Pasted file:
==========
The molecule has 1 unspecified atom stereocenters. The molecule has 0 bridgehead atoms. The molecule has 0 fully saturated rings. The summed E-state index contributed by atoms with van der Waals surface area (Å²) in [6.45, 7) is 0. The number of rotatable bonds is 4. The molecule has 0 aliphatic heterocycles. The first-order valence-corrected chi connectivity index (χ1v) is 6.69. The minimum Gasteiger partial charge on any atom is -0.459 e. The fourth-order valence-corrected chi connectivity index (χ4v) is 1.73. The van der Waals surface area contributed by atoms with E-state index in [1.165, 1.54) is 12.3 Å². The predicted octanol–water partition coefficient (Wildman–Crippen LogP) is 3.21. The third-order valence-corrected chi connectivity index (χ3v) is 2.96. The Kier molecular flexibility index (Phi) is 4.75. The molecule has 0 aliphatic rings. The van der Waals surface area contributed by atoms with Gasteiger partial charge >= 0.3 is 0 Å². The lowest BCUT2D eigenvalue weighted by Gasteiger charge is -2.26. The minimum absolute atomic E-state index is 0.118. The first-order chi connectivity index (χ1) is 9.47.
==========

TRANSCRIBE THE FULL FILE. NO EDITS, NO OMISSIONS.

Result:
The molecule has 1 unspecified atom stereocenters. The molecule has 0 bridgehead atoms. The molecule has 0 fully saturated rings. The summed E-state index contributed by atoms with van der Waals surface area (Å²) in [6.45, 7) is 0. The number of rotatable bonds is 4. The molecule has 0 aliphatic heterocycles. The first-order valence-corrected chi connectivity index (χ1v) is 6.69. The minimum Gasteiger partial charge on any atom is -0.459 e. The fourth-order valence-corrected chi connectivity index (χ4v) is 1.73. The van der Waals surface area contributed by atoms with E-state index in [1.165, 1.54) is 12.3 Å². The predicted octanol–water partition coefficient (Wildman–Crippen LogP) is 3.21. The third-order valence-corrected chi connectivity index (χ3v) is 2.96. The Kier molecular flexibility index (Phi) is 4.75. The molecule has 0 aliphatic rings. The van der Waals surface area contributed by atoms with Gasteiger partial charge >= 0.3 is 0 Å². The lowest BCUT2D eigenvalue weighted by Gasteiger charge is -2.26. The minimum absolute atomic E-state index is 0.118. The first-order chi connectivity index (χ1) is 9.47.